I heard Eddie Van Halen play [on] Michael Jackson's "Beat It." The sound of it was so attractive, very exciting, very intense. The song grooved very hard. Later I was out getting shoes for high school -- DeMatha -- and I saw a music store. [My mother and I] dropped the idea of getting shoes, went home and got my clarinet and brought it to trade in for a guitar. I never looked back from that day on, never wanted to be anything but a guitar player.

The emphasis of jazz is self-expression. Jazz inspires you to dig deep, to learn your instrument, to learn your craft. It starts within and works its way to the surface. It's a lifestyle of extreme sacrifice and discipline, constant listening. Like a conversation. Having this conversation is very much what a jazz musician does. In the context of a band, five or six of us, we're all conversing. Some

people say, "Oh you're just bashing it out. It's cacophony." But really it's a conversation. Back and forth.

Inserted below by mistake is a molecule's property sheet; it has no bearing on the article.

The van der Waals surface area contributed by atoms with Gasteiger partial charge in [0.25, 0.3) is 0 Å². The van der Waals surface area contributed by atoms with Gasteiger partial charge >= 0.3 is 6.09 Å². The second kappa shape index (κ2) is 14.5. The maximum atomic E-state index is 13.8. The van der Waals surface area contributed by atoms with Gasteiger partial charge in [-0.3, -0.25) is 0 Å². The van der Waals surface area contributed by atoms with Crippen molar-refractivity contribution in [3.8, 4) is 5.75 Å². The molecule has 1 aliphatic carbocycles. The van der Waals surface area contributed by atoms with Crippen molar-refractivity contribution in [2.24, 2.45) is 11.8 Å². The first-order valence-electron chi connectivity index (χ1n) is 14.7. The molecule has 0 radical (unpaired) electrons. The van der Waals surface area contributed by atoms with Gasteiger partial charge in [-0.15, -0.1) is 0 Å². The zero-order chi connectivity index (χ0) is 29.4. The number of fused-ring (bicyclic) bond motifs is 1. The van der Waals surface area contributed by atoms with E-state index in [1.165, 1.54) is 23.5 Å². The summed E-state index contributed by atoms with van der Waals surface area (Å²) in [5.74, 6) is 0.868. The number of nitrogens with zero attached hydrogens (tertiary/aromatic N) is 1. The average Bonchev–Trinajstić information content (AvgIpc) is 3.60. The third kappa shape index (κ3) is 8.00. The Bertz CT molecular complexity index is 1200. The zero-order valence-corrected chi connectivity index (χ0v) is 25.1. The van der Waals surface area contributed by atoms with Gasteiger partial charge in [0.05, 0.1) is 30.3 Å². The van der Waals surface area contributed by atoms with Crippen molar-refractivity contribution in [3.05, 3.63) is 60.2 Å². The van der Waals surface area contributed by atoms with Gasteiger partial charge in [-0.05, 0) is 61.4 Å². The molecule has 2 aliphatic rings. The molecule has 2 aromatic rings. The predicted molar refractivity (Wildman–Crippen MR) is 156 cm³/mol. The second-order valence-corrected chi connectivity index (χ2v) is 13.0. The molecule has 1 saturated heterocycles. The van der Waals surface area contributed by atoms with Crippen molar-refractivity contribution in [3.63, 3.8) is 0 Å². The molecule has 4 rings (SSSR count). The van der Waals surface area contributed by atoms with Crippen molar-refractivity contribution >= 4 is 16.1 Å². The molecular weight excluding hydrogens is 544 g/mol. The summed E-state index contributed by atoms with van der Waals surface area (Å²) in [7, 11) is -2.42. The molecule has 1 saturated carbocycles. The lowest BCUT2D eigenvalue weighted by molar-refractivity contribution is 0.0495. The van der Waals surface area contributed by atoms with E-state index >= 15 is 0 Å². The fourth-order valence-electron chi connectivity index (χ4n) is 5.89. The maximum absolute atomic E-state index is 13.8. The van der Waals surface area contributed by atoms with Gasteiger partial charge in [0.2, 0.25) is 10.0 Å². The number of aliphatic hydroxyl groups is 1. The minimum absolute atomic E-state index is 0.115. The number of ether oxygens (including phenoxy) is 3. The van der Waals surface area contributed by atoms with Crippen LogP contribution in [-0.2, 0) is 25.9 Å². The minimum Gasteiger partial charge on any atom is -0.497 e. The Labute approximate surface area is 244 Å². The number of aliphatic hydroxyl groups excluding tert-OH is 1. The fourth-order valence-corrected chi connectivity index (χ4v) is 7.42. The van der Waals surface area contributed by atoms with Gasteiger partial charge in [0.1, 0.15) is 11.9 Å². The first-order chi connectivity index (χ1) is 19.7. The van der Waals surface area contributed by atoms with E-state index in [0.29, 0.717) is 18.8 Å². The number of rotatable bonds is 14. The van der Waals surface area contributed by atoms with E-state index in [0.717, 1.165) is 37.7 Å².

I wake up early, put in four hours of practice. I would play to an empty room. Most of the time we do. The venues that have music today -- restaurants, bars, clubs, we tend to be the background, the wallpaper, unless it's a special concert. We say to each other, "We're going to do this." That's what motivates us -- not if people are clapping. The music. It's hard to play to an empty room, even harder to play to a room full of people who are not listening to you.

Musicians very rarely do make a living strictly on gigging alone. There are not many places to play. Especially in these times, and when you play you might get about $50 a night. There are sacrifices: You have no personal life, social events are nonexistent. You do this for the love of the instrument, the love of the music.

-- Interview by Patricia E. Dempsey